Denny Hamlin frustrated with Joey Logano’s driving at Dover

Dustin Long
NBC Sports

DOVER, Del. — Denny Hamlin questioned Joey Logano‘s driving as Logano ran in front of Hamlin while Hamlin sought to keep his lead late in stage 2 of Sunday’s Cup playoff race at Dover International Speedway.

Hamlin was frustrated with Logano because Logano was more than 20 laps down at the time. Martin Truex Jr. passed Hamlin with 12 laps to go to win stage 2.

“I thought (Logano) was trying to stay on the lead lap, but they said he was 24 laps down and so he was kind of air blocking us there and we lost the lead and lost stage 2,” Hamlin said after leading a race-high 218 laps and finishing fifth. “Then after that we lost control of the race and the track tightened and there were no cautions to pick up the rubber. Once we lost control, lost clean air, it was so difficult to pass. I needed to be up front with as tight as my car was. Lost the lead and backpedaled from there.”

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Logano was in that situation after a mechanical failure sent him to the garage before the field took the green flag to begin the 400-lap race. Logano returned to the track 23 laps down and in last place (38th).

Logano defended how he raced Sunday after placing 34th and collecting three points. He is outside the final transfer spot via a tiebreaker with William Byron. Two races remain in the second round.

MORE: Points standings after Dover race

“I got to race,” Logano said. “Here’s the situation. There were four or five cars that I could possibly catch. That’s five points. I need all of them.

“When you think of that, I’ve got to try to stay on the lap that I’m on. I’ve got to try to get every car that I possibly can. I’m still racing. I ran as hard as I could this whole race. Don’t have anything to show for it. We ran it as if we were on the lead lap and did everything we possibly could to be better.”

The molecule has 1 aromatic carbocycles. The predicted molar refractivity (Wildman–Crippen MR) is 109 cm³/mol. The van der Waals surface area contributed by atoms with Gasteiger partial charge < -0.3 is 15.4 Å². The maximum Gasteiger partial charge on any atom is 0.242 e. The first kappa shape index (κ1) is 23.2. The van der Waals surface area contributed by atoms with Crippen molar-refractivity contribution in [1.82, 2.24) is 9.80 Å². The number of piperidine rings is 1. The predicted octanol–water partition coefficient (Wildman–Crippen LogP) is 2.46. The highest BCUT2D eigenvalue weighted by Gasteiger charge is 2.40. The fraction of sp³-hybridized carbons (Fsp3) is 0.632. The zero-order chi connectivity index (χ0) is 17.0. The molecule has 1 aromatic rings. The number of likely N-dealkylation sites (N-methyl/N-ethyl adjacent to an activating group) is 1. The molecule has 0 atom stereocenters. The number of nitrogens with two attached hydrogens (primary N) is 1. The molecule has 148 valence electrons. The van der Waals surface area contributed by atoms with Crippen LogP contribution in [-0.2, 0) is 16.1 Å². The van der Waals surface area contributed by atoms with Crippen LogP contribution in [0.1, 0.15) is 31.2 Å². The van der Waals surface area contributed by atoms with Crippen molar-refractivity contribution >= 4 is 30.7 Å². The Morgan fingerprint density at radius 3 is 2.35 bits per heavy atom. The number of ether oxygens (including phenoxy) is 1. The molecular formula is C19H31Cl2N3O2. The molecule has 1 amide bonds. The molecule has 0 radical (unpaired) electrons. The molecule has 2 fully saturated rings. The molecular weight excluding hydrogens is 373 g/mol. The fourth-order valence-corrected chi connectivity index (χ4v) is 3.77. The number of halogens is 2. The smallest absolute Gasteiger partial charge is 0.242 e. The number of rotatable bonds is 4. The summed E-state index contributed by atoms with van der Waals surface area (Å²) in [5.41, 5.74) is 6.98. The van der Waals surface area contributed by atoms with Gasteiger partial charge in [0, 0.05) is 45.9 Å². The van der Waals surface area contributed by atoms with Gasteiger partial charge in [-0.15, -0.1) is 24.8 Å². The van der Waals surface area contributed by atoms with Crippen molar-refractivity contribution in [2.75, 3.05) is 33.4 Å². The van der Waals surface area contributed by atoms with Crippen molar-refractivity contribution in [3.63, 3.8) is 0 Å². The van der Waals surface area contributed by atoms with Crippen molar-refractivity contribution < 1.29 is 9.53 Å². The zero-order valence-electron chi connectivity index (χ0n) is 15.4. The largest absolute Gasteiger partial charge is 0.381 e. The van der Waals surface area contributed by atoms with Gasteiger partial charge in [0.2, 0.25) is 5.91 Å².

Hamlin didn’t see the need for Logano to race him so hard toward the end of stage 2.

“Make a position? He’s 24 laps down,” Hamlin said. “That’s the most idiotic statement I’ve ever heard. We’re battling for the end of the stage, it’s not your day, you had bad luck, we get it but what, why? I don’t understand. I don’t understand that at all. That’s just a stupid statement by an idiot.”

So what would Hamlin have done if he was in that situation?

“You’ve got to get out of the way,” he said. “You’ve got to get out of the way when it’s not your day, when you’re 20-some laps down, you are not going to make those positions up. It ain’t going to make one position difference at any point of the race and it didn’t.

“It is proven, most of these guys would get out of the way and let those leaders race for the end of the stage at that time. … I probably shouldn’t call Joey an idiot. He’s not an idiot. That’s just a bad choice to say that he’s fighting for something. He’s not fighting for anything. He needs to just run around the race track, stay in one lane, maybe the high lane, because nobody is running up there, get the laps over with, get the race over with, go home and work on it at Talladega to try to win that race.”

Hamlin said he “gets it, everybody races hard. If you’re one lap down I even get, even two, but not 24.

“That frustrates me because it’s just a lack of philosophy that I just don’t understand. All he did was piss some people off and what did he really gain? He didn’t gain anything. He just pissed off some guys that he’s racing with now. So now we’re going to race him extra hard for what? For the reason he didn’t want to go 26 laps down? Anybody would tell you that’s just not a good choice.

“Through these playoffs you’ve got to not have enemies. You’ve got to have give-and-take.”

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